Steamboat Springs Two dozen Routt County sixth-graders got down and dirty as they got close-up to their environment through the Yampa Valley Science School.
The school brought the sixth-graders together with high school-aged junior counselors and older senior counselors outside of the classroom. The goal of the school is to put students in a hands-on learning atmosphere, according to Gretchen Van De Carr of the Rocky Mountain Youth Corps.
"The main focus is place-based education. It integrates classroom experience with hands-on field experience," Van De Carr said.
The other focus is to bring the community together and link generations, she said. The group included middle schoolers and high schoolers from Hayden and Steamboat Springs.
The science school is a collaborative project spearheaded by the Youth Corps, but involving numerous local organizations and community members. Van De Carr said organizers want the school to become a yearly program for local sixth-graders. The pilot event two weeks ago during which the group spent three days in Columbine went very well, by all accounts.
"The response was really good," senior counselor Jennifer Shanahan said.
Before being selected, students had to write letters about why they wanted to be part of the science school. The letters were reviewed by teachers.
"I like outdoor things and learning about things I don't know," Steamboat sixth-grader Savannah Gebers said.
The students' days were busy, but the bulk of time was spent in two three-hour sessions on one of four topics: animals, plants, water and soil. They got to walk around trails and lakes and look for bugs or tracks firsthand.
"During school they just tell us things," Steamboat sixth-grader Niki DuBord said. "But when we went out there, we actually got to touch things."
The senior counselors trained the six high school counselors, who in turn taught the sixth-graders. The fact that high schoolers were teachers was a hit with the middle school students, who described them as "cool."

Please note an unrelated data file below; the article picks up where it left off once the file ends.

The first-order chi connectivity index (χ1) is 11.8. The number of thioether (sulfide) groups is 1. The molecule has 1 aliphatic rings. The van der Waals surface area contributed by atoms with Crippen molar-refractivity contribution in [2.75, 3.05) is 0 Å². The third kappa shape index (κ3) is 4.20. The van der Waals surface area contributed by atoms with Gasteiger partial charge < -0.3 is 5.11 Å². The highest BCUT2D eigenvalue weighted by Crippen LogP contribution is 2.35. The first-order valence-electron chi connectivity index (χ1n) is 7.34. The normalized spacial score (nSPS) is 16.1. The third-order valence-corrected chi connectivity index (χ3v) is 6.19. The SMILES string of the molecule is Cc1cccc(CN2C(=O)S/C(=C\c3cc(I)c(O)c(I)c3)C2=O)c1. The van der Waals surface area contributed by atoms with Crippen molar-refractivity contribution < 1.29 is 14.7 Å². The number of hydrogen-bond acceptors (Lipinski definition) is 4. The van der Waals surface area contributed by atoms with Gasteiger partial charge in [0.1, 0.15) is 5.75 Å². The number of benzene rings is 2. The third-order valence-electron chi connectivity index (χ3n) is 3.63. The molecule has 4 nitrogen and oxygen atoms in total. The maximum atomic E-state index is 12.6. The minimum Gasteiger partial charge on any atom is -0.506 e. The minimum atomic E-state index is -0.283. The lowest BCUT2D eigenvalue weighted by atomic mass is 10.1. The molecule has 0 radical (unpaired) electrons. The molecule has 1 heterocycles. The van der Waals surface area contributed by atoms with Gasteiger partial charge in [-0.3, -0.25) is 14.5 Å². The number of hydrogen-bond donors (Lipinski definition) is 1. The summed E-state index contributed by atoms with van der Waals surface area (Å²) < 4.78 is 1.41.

"They understand us more and they know how we feel," Gebers said. "They knew how to make it fun for us."
"They know how it feels to learn," Rachel Hilterbrand added.
Van De Carr said the experience went both ways. "The high schoolers got as much, if not more, out of it than the sixth-graders," she said.
While many of the students camp or live in rural areas, the school brought them closer to the intricacies and wonders of the natural world in the Yampa Valley.
"The kids came away with such awareness," Steamboat Springs Middle School science teacher Winston Walker said. "They don't have the privilege of going out for three-hour blocks of time and they were out there for three days."
"I go camping with my family, but this is a good experience to learn different things about nature that you wouldn't learn while camping," Delanie Kish said.
Van De Carr said the next step is to look at the evaluations and do a little fine-tuning, making recommendations for the future. She said organizers will work with both school districts to determine how the science school will operate and whether it will be for all students or be a student privilege.
To reach Jennifer Bartlett call 871-4204 or e-mail firstname.lastname@example.org